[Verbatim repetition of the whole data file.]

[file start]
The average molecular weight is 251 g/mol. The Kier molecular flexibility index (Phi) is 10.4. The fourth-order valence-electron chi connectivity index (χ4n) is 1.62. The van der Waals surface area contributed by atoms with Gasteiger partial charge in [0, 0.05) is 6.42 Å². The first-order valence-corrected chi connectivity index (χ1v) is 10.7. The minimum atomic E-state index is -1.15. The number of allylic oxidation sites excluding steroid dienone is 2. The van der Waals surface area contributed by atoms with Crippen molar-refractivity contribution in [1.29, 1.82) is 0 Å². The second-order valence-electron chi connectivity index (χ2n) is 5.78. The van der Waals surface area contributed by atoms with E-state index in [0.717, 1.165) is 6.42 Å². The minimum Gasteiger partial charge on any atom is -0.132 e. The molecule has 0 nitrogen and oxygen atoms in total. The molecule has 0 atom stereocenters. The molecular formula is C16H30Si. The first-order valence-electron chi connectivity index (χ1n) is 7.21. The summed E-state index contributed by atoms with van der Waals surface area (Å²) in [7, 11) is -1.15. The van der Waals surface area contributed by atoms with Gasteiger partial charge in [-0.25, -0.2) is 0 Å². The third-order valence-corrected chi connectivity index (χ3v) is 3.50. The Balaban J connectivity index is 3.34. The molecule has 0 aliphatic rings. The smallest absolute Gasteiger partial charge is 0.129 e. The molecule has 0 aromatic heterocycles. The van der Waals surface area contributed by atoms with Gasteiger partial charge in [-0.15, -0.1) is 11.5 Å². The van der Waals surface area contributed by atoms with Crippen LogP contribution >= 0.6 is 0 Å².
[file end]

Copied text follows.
The average molecular weight is 251 g/mol. The Kier molecular flexibility index (Phi) is 10.4. The fourth-order valence-electron chi connectivity index (χ4n) is 1.62. The van der Waals surface area contributed by atoms with Gasteiger partial charge in [0, 0.05) is 6.42 Å². The first-order valence-corrected chi connectivity index (χ1v) is 10.7. The minimum atomic E-state index is -1.15. The number of allylic oxidation sites excluding steroid dienone is 2. The van der Waals surface area contributed by atoms with Crippen molar-refractivity contribution in [1.29, 1.82) is 0 Å². The second-order valence-electron chi connectivity index (χ2n) is 5.78. The van der Waals surface area contributed by atoms with E-state index in [0.717, 1.165) is 6.42 Å². The minimum Gasteiger partial charge on any atom is -0.132 e. The molecule has 0 nitrogen and oxygen atoms in total. The molecule has 0 atom stereocenters. The molecular formula is C16H30Si. The first-order valence-electron chi connectivity index (χ1n) is 7.21. The summed E-state index contributed by atoms with van der Waals surface area (Å²) in [7, 11) is -1.15. The van der Waals surface area contributed by atoms with Gasteiger partial charge in [-0.25, -0.2) is 0 Å². The third-order valence-corrected chi connectivity index (χ3v) is 3.50. The Balaban J connectivity index is 3.34. The molecule has 0 aliphatic rings. The smallest absolute Gasteiger partial charge is 0.129 e. The molecule has 0 aromatic heterocycles. The van der Waals surface area contributed by atoms with Gasteiger partial charge in [-0.15, -0.1) is 11.5 Å². The van der Waals surface area contributed by atoms with Crippen LogP contribution >= 0.6 is 0 Å².